Winter, he tells himself, winter's as fine a season as any, and made for story-telling near the hearth. Such songs and tales as have bits broken out of them will return to him then, or he'll puzzle them back together. There'll be baked crab apples and the living warmth under the skin that prickles so after a good walk in the cold. The midwinter sun will bathe the Hill in that fine shade of gold, never mind that the Bag End gardens still look a dreadful sight.

A whiff of woodsmoke hangs on the air. The few crippled willows bent over the Water are fogged in this weather, but the air itself tastes as glass might, clean and smooth with a bit of iron stirred in. Sam rubs his eyes against a sudden sting that's got no right of being there. But Frodo's close beside him then and motions him along with a soft touch to his elbow.

They've walked nigh on a furlong when Frodo stops again on a bramble-grown ridge that sunders the fields from sheep pasture. A patch of lighter grey out east shows where the sun's crawling up, and below spreads a silence so deep as if all the grounds were covered thick in snow already.

"The coming spring, Sam," Frodo says quietly, "will be everything... everything it can be, and the most beautiful we've ever seen, you and I."

Sam doesn't say a word at first, he's so tangled up in watching Frodo's face. His eyes seem to show a constant changing, from a light grey that turns cloudy at times, to the colour of the Water in the year of the flood. A stormy shade seeming to seethe within, but so still at a closer look. Now Frodo is watching out west, and an intent look it is, piercing the breath that curls up from his mouth. Sam waits a while, but it goes on longer than he can stand.

"Mr. Frodo?" Softer, then – "Frodo?"

The pondering look swings back to him at that, holds him, near as fast as a touch.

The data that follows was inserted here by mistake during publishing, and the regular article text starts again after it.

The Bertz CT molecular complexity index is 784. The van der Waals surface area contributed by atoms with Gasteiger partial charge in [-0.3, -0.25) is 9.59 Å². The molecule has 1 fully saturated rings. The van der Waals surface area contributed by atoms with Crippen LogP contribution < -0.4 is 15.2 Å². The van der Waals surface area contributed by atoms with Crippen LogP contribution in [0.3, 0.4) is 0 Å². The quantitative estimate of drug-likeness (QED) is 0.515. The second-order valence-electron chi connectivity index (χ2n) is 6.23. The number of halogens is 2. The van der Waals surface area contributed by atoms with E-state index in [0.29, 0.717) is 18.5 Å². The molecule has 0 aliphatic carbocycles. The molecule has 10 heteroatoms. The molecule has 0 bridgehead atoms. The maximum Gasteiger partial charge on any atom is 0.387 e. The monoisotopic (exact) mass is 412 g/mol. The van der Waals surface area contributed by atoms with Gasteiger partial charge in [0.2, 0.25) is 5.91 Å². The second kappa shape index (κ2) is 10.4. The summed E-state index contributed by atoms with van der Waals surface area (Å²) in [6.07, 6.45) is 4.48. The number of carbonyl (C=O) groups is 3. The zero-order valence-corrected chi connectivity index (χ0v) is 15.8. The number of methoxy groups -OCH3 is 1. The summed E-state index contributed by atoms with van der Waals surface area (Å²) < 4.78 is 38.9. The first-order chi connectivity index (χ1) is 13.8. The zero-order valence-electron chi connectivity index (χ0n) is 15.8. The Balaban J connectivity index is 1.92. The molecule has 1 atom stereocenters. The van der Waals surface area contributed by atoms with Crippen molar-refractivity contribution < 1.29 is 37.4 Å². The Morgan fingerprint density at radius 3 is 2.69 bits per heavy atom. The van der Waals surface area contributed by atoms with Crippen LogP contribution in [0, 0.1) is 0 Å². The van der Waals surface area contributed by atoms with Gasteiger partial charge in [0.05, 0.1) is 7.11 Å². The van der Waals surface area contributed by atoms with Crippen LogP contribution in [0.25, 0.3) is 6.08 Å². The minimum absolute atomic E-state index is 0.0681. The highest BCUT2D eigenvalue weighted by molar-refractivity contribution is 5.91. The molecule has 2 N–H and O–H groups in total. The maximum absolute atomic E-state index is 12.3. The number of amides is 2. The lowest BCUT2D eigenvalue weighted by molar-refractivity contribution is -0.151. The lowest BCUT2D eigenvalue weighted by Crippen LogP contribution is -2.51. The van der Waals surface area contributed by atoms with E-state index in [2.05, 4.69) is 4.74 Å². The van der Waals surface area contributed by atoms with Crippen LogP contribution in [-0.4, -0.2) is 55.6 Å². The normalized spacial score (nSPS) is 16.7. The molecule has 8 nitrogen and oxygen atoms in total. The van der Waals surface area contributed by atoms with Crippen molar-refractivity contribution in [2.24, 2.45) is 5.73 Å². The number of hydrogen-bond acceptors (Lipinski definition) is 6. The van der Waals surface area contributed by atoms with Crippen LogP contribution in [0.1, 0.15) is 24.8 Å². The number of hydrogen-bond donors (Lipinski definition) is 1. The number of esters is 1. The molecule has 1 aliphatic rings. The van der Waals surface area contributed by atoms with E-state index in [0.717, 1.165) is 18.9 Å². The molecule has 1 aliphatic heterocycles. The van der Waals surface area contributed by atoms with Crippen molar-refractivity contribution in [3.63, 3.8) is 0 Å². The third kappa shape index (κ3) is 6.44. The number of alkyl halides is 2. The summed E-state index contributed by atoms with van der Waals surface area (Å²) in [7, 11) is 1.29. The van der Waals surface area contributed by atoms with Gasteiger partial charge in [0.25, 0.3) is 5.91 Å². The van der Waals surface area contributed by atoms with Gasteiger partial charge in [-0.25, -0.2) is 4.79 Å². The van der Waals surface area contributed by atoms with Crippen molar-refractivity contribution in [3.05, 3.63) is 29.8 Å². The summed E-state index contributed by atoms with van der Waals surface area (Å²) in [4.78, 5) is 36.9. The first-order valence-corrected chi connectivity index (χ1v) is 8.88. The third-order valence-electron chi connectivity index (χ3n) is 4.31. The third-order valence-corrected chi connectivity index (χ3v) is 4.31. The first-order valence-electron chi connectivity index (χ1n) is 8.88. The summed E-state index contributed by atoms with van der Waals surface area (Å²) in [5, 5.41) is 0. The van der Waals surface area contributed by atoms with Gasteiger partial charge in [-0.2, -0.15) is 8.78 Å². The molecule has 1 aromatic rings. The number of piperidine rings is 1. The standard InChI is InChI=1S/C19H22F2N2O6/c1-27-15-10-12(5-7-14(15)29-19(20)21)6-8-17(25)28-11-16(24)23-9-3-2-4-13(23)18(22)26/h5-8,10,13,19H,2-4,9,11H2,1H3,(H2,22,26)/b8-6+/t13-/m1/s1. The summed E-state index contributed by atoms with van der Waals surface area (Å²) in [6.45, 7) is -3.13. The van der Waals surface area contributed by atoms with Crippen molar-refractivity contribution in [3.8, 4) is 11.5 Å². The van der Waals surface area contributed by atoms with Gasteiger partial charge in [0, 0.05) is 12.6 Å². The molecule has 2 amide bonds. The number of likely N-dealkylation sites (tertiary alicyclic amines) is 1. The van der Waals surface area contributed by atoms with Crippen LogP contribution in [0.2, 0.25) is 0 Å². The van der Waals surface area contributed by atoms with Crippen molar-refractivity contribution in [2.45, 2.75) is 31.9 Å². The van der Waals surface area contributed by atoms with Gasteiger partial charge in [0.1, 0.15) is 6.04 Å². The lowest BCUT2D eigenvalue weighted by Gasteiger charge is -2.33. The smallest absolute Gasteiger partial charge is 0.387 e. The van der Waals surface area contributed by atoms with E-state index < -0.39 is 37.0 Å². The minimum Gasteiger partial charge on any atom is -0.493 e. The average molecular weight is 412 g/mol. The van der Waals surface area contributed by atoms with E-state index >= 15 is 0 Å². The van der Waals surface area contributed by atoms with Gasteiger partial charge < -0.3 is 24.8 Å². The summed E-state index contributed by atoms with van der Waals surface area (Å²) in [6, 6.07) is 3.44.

"Where are we going?"

"I don't know..." Frodo clasps both hands before him and turns in a slow circle, as if to take in the width of the fields, horizon to horizon, the whole waiting world as it is, now. Wide and clear in the want for colour. "I don't know where I'm going, although I should."

There is something in the way he says that that's not right. Not right at all.

Sam slides a quick glance to Frodo's hands and sees them linked tight together, in such a manner as will hide a bit of trembling. His hands tell of his moods more than his eyes or his mouth do these days. Oftener than Sam would like, they're restless and wandering across things as like they're asking questions. Or making memories of them, if that's possible. But now they're grasping firmly against all manners of chills.

Sam takes Frodo's hands and chafes warmth into them. He always had greater warmth of blood in himself and used to do this on many winter days of the years before, when Mr. Frodo's fingers were just about to turn blue from a forgetful stroll round the Green Hills. Now the bones push clearer through the skin than they used to, but they're stronger hands too, for all that he’s lost a finger.

"Are you tired, Sam? If you would like to turn back..." Frodo holds his eyes with a gaze that's gone very still.

"Oh, not yet!" Sam smiles and takes his next breath in deep.

They'd been riding near the entire way home, and now the season's not in favour of long tramps. Truth be told, Sam isn't sure how many miles he could cover at need, though the scars on his feet no longer give him any pain.

Frodo slips one hand free of Sam's grasp and lifts it to Sam's face, drawing him just a bit forward, a thrumming warmth in his fingertips. When he speaks Sam's name, it's like a frost melting off his voice.

The kiss tastes winter-cloudy, clumsy with the cold before it dissolves in the breath that steams between their mouths. White puffs swirl out like a veil though there's no-one to spy on them for miles around.

Frodo leans their foreheads together, and his fingers waver down through Sam's curls to his collar, before his hands drop away. His touch is often like this, now. Brief and thoughtful, as if he's taking in a year's worth at a moment.

It's staying at the farm, Sam tells himself; the small room that they share and the patter of footsteps, the Cottons' muffled voices through their door. The press of other lives so close about them, pieced out from the Shire's ruin and woven back together in the long-familiar ways. Like the weirs that some farmers use further down the Water's course, and these strange thoughts that he's having are minnows slipping through the meshes.